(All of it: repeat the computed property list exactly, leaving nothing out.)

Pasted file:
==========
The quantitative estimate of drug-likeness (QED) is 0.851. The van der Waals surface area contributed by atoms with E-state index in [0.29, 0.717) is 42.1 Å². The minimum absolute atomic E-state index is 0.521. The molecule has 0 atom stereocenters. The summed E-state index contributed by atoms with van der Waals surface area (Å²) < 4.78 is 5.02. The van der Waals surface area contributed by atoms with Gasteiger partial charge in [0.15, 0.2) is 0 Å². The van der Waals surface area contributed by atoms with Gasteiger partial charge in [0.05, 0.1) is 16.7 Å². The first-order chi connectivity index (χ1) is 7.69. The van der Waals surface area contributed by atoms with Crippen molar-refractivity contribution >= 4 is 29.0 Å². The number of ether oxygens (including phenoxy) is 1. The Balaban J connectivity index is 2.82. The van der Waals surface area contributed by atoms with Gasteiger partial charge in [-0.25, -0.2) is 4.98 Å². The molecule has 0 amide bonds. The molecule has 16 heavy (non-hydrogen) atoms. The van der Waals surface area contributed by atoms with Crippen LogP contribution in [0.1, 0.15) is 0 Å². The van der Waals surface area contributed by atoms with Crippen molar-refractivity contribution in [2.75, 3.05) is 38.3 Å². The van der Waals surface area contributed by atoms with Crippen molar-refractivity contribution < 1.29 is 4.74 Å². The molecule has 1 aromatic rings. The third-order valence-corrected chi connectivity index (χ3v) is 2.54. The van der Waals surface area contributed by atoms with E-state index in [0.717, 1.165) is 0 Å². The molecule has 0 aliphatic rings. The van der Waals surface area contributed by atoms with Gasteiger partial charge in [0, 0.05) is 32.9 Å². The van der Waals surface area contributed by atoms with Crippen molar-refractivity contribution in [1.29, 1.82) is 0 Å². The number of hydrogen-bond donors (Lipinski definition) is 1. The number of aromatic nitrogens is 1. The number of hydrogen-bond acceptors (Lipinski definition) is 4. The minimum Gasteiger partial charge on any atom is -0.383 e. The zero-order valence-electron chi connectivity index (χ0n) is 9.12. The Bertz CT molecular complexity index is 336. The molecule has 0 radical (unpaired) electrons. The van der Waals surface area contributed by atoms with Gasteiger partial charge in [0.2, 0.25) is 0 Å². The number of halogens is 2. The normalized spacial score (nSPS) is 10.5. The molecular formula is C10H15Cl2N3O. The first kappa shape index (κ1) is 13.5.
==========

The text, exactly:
The quantitative estimate of drug-likeness (QED) is 0.851. The van der Waals surface area contributed by atoms with E-state index in [0.29, 0.717) is 42.1 Å². The minimum absolute atomic E-state index is 0.521. The molecule has 0 atom stereocenters. The summed E-state index contributed by atoms with van der Waals surface area (Å²) < 4.78 is 5.02. The van der Waals surface area contributed by atoms with Gasteiger partial charge in [0.15, 0.2) is 0 Å². The van der Waals surface area contributed by atoms with Gasteiger partial charge in [0.05, 0.1) is 16.7 Å². The first-order chi connectivity index (χ1) is 7.69. The van der Waals surface area contributed by atoms with Crippen molar-refractivity contribution >= 4 is 29.0 Å². The number of ether oxygens (including phenoxy) is 1. The Balaban J connectivity index is 2.82. The van der Waals surface area contributed by atoms with Gasteiger partial charge in [-0.25, -0.2) is 4.98 Å². The molecule has 0 amide bonds. The molecule has 16 heavy (non-hydrogen) atoms. The van der Waals surface area contributed by atoms with Crippen LogP contribution in [0.1, 0.15) is 0 Å². The van der Waals surface area contributed by atoms with Crippen molar-refractivity contribution in [2.75, 3.05) is 38.3 Å². The van der Waals surface area contributed by atoms with Crippen molar-refractivity contribution < 1.29 is 4.74 Å². The molecule has 1 aromatic rings. The third-order valence-corrected chi connectivity index (χ3v) is 2.54. The van der Waals surface area contributed by atoms with E-state index in [0.717, 1.165) is 0 Å². The molecule has 0 aliphatic rings. The van der Waals surface area contributed by atoms with Gasteiger partial charge in [0, 0.05) is 32.9 Å². The van der Waals surface area contributed by atoms with Crippen molar-refractivity contribution in [1.29, 1.82) is 0 Å². The number of hydrogen-bond donors (Lipinski definition) is 1. The number of aromatic nitrogens is 1. The number of hydrogen-bond acceptors (Lipinski definition) is 4. The minimum Gasteiger partial charge on any atom is -0.383 e. The zero-order valence-electron chi connectivity index (χ0n) is 9.12. The Bertz CT molecular complexity index is 336. The molecule has 0 radical (unpaired) electrons. The van der Waals surface area contributed by atoms with Gasteiger partial charge in [0.2, 0.25) is 0 Å². The number of halogens is 2. The normalized spacial score (nSPS) is 10.5. The molecular formula is C10H15Cl2N3O. The first kappa shape index (κ1) is 13.5.